The worst part about this whole charade is that the MSM has been telling everyone that these two warmonging Bush administration toadies used to be critics of the war.
CBS Evening News falsely described proponent of Iraq "surge" as former opponent of it
On the July 30 edition of the CBS Evening News, CBS News national security correspondent David Martin falsely described Brookings Institution senior fellow Michael O'Hanlon as "a critic" of the Iraq war "who used to think the surge was too little too late, [but] now believes it should be continued." In fact, while O'Hanlon has been critical of the Bush administration's handling of the Iraq war, he supported the invasion and argued in a January 2007 column that President Bush's troop increase was "the right thing to try."
Additionally, during the July 30 broadcast of Fox News' Special Report, while introducing a report on a July 30 New York Times op-ed by O'Hanlon and Kenneth Pollack, director of research at the Brookings Institution's Saban Center for Middle East Policy -- in which they asserted: "We are finally getting somewhere in Iraq, at least in military terms" -- host and Fox News Washington managing editor Brit Hume suggested that O'Hanlon and Pollack were longtime Iraq war critics. Hume described the two as "[a] pair of longtime opponents of President Bush's policies in Iraq." The same night, ABC's World News anchor Charles Gibson began his show's report on O'Hanlon and Pollack's op-ed by describing the authors as "long and persistent critics of the Bush administration's handling of the war." But in focusing only on O'Hanlon and Pollack's criticisms of the "handling" of the war, the news broadcasts failed to note that O'Hanlon and Pollack were influential proponents of the Iraq war before the invasion, leaving viewers with the impression that the two were war opponents who have now become more supportive of the war.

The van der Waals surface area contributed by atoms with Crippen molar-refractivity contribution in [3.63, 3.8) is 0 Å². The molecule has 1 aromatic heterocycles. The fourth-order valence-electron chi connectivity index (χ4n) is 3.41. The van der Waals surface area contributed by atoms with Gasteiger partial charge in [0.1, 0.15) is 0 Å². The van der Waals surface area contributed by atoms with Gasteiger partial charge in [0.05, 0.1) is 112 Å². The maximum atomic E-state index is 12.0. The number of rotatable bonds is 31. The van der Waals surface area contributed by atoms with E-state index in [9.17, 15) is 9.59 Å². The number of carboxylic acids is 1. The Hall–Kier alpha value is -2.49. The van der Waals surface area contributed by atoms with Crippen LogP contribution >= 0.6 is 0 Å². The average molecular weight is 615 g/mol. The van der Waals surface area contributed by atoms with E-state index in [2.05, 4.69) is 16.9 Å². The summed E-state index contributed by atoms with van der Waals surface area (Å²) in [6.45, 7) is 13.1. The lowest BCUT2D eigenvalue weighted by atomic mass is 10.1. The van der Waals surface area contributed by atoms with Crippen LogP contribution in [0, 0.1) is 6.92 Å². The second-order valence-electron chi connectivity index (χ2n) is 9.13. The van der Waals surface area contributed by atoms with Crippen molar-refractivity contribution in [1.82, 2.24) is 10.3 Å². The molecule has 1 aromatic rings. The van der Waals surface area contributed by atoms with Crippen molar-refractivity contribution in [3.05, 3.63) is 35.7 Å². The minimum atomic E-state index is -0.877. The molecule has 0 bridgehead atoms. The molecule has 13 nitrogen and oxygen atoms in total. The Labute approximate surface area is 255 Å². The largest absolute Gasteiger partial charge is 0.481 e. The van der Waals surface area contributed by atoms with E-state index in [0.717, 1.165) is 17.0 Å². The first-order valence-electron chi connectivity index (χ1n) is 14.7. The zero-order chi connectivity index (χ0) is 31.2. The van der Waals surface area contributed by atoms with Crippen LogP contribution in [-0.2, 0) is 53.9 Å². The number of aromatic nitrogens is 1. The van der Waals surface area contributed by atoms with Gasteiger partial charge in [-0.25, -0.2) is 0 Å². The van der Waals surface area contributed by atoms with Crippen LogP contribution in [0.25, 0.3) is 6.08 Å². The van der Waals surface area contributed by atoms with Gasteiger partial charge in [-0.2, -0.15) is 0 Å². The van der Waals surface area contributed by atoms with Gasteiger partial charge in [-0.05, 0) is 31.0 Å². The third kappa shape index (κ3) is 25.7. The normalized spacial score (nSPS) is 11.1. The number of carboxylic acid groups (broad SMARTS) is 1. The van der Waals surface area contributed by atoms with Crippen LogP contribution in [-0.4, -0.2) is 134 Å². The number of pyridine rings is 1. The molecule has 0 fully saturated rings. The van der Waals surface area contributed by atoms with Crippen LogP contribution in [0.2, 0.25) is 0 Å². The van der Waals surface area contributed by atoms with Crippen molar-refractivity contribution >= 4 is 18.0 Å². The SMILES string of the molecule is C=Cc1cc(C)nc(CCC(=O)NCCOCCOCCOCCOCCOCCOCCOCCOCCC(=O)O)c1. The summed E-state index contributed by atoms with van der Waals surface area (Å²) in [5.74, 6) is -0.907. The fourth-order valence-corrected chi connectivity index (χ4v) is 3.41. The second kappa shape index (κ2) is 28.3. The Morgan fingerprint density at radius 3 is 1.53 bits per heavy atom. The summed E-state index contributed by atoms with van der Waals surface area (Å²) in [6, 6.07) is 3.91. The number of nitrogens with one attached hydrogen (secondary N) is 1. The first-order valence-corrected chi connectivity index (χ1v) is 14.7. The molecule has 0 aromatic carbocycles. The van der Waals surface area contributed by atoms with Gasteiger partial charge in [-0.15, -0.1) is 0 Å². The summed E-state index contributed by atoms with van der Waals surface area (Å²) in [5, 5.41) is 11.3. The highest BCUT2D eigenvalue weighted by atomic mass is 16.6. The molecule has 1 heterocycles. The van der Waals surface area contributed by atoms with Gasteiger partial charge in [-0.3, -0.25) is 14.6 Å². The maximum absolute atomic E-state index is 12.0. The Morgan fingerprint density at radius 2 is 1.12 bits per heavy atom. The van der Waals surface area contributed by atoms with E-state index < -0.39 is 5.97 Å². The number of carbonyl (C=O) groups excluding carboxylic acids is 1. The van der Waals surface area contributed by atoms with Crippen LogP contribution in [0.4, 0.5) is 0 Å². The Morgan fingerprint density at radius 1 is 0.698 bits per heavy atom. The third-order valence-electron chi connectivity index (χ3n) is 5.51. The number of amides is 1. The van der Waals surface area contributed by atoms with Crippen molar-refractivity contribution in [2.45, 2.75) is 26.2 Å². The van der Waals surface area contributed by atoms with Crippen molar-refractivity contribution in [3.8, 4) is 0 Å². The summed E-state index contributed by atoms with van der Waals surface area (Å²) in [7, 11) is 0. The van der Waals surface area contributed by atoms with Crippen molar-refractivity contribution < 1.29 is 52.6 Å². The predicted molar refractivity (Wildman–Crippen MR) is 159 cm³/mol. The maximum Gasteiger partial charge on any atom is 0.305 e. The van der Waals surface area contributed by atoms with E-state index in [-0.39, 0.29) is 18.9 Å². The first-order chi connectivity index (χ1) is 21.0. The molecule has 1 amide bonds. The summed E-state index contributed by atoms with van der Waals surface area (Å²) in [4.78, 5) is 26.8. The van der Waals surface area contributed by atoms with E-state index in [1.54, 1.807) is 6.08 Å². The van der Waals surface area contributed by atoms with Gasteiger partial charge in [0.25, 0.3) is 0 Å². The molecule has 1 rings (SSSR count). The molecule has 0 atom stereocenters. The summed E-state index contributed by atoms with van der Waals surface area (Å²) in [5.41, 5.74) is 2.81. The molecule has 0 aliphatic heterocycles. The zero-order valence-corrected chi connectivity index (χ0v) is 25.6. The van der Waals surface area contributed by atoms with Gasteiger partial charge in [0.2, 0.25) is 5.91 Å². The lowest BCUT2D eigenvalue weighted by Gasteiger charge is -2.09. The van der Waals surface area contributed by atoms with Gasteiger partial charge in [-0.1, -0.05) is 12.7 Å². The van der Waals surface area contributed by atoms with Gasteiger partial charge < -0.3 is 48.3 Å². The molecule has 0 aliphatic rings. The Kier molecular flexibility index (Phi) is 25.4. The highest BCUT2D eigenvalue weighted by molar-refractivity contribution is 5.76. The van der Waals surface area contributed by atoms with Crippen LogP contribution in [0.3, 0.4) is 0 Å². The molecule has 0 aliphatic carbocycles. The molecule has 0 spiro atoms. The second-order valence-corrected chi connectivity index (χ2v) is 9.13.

As Media Matters for America has noted, however, Pollack authored a book advocating invading Iraq called The Threatening Storm: The Case for Invading Iraq (Random House, October 2002). Describing Pollack's book in a February 8, 2003, New York Times column (subscription required), Bill Keller -- now the Times' executive editor -- wrote: "Kenneth Pollack, the Clinton National Security Council [NSC] expert whose argument for invading Iraq is surely the most influential book of this season, has provided intellectual cover for every liberal who finds himself inclining toward war but uneasy about Mr. Bush." Random House's online description of the book states: "Examining all sides of the debate and bringing a keen eye to the military and geopolitical forces at work, Pollack ultimately comes to this controversial conclusion: through our own mistakes, the perfidy of others, and Saddam's cunning, the United States is left with few good policy options regarding Iraq. Increasingly, the option that makes the most sense is for the United States to launch a full-scale invasion, eradicate Saddam's weapons of mass destruction, and rebuild Iraq as a prosperous and stable society -- for the good of the United States, the Iraqi people, and the entire region."
O'Hanlon similarly argued in support of the invasion. For instance, in a February 5, 2003, Washington Times op-ed, O'Hanlon wrote: "Even those of us who have questioned the case for war over the last year, and who do not buy all of the Bush administration's arguments for invasion even today, need to face the fact that there soon will be no other plausible option." Continuing, O'Hanlon laid out the rationale for invading Iraq and warned that "the time for patience" with Saddam Hussein "is running out":[/quote]